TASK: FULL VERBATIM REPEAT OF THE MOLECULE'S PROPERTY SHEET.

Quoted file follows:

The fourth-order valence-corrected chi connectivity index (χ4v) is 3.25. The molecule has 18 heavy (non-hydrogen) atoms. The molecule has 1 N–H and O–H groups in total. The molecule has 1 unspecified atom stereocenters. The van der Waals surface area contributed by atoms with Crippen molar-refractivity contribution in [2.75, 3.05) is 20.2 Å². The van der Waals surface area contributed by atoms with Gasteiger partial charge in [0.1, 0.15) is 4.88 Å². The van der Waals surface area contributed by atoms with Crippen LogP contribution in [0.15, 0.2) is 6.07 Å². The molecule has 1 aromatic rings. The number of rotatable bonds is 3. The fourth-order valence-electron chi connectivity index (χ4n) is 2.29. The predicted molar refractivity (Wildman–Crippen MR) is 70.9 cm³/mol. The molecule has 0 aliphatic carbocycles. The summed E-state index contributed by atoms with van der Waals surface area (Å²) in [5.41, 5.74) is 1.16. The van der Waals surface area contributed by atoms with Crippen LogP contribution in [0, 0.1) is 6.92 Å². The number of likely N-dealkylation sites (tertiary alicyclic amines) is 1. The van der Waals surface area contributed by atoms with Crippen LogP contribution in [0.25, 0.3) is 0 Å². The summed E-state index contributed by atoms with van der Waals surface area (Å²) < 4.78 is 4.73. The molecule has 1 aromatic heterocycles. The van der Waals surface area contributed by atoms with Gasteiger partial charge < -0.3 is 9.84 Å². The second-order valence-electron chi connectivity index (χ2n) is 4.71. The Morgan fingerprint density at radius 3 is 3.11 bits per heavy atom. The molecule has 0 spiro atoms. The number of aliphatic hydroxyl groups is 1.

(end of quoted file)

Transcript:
The fourth-order valence-corrected chi connectivity index (χ4v) is 3.25. The molecule has 18 heavy (non-hydrogen) atoms. The molecule has 1 N–H and O–H groups in total. The molecule has 1 unspecified atom stereocenters. The van der Waals surface area contributed by atoms with Crippen molar-refractivity contribution in [2.75, 3.05) is 20.2 Å². The van der Waals surface area contributed by atoms with Gasteiger partial charge in [0.1, 0.15) is 4.88 Å². The van der Waals surface area contributed by atoms with Crippen LogP contribution in [0.15, 0.2) is 6.07 Å². The molecule has 1 aromatic rings. The number of rotatable bonds is 3. The fourth-order valence-electron chi connectivity index (χ4n) is 2.29. The predicted molar refractivity (Wildman–Crippen MR) is 70.9 cm³/mol. The molecule has 0 aliphatic carbocycles. The summed E-state index contributed by atoms with van der Waals surface area (Å²) in [5.41, 5.74) is 1.16. The van der Waals surface area contributed by atoms with Crippen LogP contribution in [0, 0.1) is 6.92 Å². The number of likely N-dealkylation sites (tertiary alicyclic amines) is 1. The van der Waals surface area contributed by atoms with Crippen LogP contribution in [0.25, 0.3) is 0 Å². The summed E-state index contributed by atoms with van der Waals surface area (Å²) < 4.78 is 4.73. The molecule has 1 aromatic heterocycles. The van der Waals surface area contributed by atoms with Gasteiger partial charge < -0.3 is 9.84 Å². The second-order valence-electron chi connectivity index (χ2n) is 4.71. The Morgan fingerprint density at radius 3 is 3.11 bits per heavy atom. The molecule has 0 spiro atoms. The number of aliphatic hydroxyl groups is 1.